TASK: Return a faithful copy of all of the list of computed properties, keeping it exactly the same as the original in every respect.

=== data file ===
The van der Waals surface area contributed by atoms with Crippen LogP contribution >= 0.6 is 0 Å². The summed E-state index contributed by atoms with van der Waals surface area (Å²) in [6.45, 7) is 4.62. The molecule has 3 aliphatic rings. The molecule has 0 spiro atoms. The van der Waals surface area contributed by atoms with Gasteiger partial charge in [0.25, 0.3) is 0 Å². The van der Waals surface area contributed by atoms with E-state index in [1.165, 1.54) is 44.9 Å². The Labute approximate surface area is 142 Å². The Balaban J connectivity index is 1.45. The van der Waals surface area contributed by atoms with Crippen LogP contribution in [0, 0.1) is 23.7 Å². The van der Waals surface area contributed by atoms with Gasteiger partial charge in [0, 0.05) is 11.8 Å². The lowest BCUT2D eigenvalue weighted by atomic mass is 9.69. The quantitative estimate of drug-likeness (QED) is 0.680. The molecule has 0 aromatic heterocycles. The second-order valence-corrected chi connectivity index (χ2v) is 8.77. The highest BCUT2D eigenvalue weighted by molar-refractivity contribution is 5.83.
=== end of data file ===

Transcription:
The van der Waals surface area contributed by atoms with Crippen LogP contribution >= 0.6 is 0 Å². The summed E-state index contributed by atoms with van der Waals surface area (Å²) in [6.45, 7) is 4.62. The molecule has 3 aliphatic rings. The molecule has 0 spiro atoms. The van der Waals surface area contributed by atoms with Gasteiger partial charge in [0.25, 0.3) is 0 Å². The van der Waals surface area contributed by atoms with E-state index in [1.165, 1.54) is 44.9 Å². The Labute approximate surface area is 142 Å². The Balaban J connectivity index is 1.45. The van der Waals surface area contributed by atoms with Crippen LogP contribution in [0, 0.1) is 23.7 Å². The van der Waals surface area contributed by atoms with Gasteiger partial charge in [0, 0.05) is 11.8 Å². The lowest BCUT2D eigenvalue weighted by atomic mass is 9.69. The quantitative estimate of drug-likeness (QED) is 0.680. The molecule has 0 aromatic heterocycles. The second-order valence-corrected chi connectivity index (χ2v) is 8.77. The highest BCUT2D eigenvalue weighted by molar-refractivity contribution is 5.83.